Re:Why are these simulations impressive? (1)

Immerman (2627577) | about 5 months ago | (#46944931)

A more interesting thing, I think, would be to start with the universe we observe, and then run the simulation backwards to find out what initial conditions are necessary to create it. After all the equations are all fully reversible.

Re:Why are these simulations impressive? (2, Informative)

Anonymous Coward | about 5 months ago | (#46945441)

After all the equations are all fully reversible.

Most likely not in this case. I don't have access to the original article at my current location, but many other hydrodynamic cosmology models are not reversible because they result in an increase of entropy and a smoothing process that does not allow that to work backwards, which is kind of how reality is unless you are modelling every particle of gas clouds.

Re:Why are these simulations impressive? (0)

Anonymous Coward | about 5 months ago | (#46944819)

All of science consists of is laws derived from observations. The important point is to make sure those laws actually match observations. For the simplest examples, where you just plug numbers into a simple equation using a calculator (or slide rule, or order of magnitude estimate), you can eliminate bad theories before even proposing them. But for more complex stuff, where you need to look detailed or complex observations, you need to do more work to make sure that theory predict what is seen. A lot of the time when you hear news of a model or simulation, it is really just a partial differential equation solver, solving some basic equation of theory (sometimes with a term or two removed if thought insignificant) to make sure that observations match. If not, then you examine any assumptions you made about various effects not mattering, or re-examine the theory you started with. The current laws this were based on were not simply derived from making a simulation match what we see, but have been around before that and are continually tested by more and more detailed simulations.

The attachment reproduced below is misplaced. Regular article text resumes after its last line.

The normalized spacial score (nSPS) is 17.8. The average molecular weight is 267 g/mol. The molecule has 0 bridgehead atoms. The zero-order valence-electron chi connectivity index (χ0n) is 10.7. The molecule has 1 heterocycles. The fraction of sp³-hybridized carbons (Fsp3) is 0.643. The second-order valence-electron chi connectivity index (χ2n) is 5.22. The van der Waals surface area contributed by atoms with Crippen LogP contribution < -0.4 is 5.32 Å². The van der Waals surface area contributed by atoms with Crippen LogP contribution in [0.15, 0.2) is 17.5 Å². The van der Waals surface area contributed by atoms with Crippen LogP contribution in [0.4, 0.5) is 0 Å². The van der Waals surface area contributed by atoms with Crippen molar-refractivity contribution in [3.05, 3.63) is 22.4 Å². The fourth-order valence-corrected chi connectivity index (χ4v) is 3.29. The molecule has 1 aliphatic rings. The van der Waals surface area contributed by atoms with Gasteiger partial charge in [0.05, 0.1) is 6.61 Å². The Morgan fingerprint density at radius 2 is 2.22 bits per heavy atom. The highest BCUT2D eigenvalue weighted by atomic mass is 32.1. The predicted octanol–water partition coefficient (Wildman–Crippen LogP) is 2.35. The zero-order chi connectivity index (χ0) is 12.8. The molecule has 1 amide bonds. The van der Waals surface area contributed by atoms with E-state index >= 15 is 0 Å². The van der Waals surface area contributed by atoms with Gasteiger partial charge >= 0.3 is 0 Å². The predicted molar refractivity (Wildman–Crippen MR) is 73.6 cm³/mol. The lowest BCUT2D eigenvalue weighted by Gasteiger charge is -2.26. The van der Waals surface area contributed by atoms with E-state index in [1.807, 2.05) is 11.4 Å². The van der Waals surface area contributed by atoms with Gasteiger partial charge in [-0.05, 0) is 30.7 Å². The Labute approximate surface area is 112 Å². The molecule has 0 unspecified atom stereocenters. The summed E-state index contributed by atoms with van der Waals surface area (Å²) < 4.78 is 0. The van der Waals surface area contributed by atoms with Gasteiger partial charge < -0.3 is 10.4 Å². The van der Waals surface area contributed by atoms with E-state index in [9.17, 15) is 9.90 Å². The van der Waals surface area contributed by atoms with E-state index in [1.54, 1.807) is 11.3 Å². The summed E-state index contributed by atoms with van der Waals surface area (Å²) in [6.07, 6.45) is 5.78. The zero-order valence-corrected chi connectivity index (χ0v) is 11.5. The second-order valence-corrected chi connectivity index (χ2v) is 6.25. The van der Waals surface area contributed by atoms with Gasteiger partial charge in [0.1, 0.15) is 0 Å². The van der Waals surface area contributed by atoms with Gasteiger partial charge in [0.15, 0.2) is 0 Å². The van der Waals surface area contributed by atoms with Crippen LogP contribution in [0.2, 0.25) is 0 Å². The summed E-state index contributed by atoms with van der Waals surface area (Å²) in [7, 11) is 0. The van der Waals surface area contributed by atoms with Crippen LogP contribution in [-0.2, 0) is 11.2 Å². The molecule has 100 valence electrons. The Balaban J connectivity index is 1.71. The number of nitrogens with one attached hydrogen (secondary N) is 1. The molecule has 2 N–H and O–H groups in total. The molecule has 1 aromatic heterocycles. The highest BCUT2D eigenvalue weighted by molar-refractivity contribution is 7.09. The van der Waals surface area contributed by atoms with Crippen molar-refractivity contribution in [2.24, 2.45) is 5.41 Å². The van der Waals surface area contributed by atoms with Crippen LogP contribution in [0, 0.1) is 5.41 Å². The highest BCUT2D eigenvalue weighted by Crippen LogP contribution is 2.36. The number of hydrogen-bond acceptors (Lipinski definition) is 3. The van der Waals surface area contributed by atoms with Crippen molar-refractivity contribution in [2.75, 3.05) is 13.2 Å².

What is Systems science? (1)

TapeCutter (624760) | about 5 months ago | (#46948307)

Always seemed a bit like CS masturbation to me.

Nice troll, here's your cookie.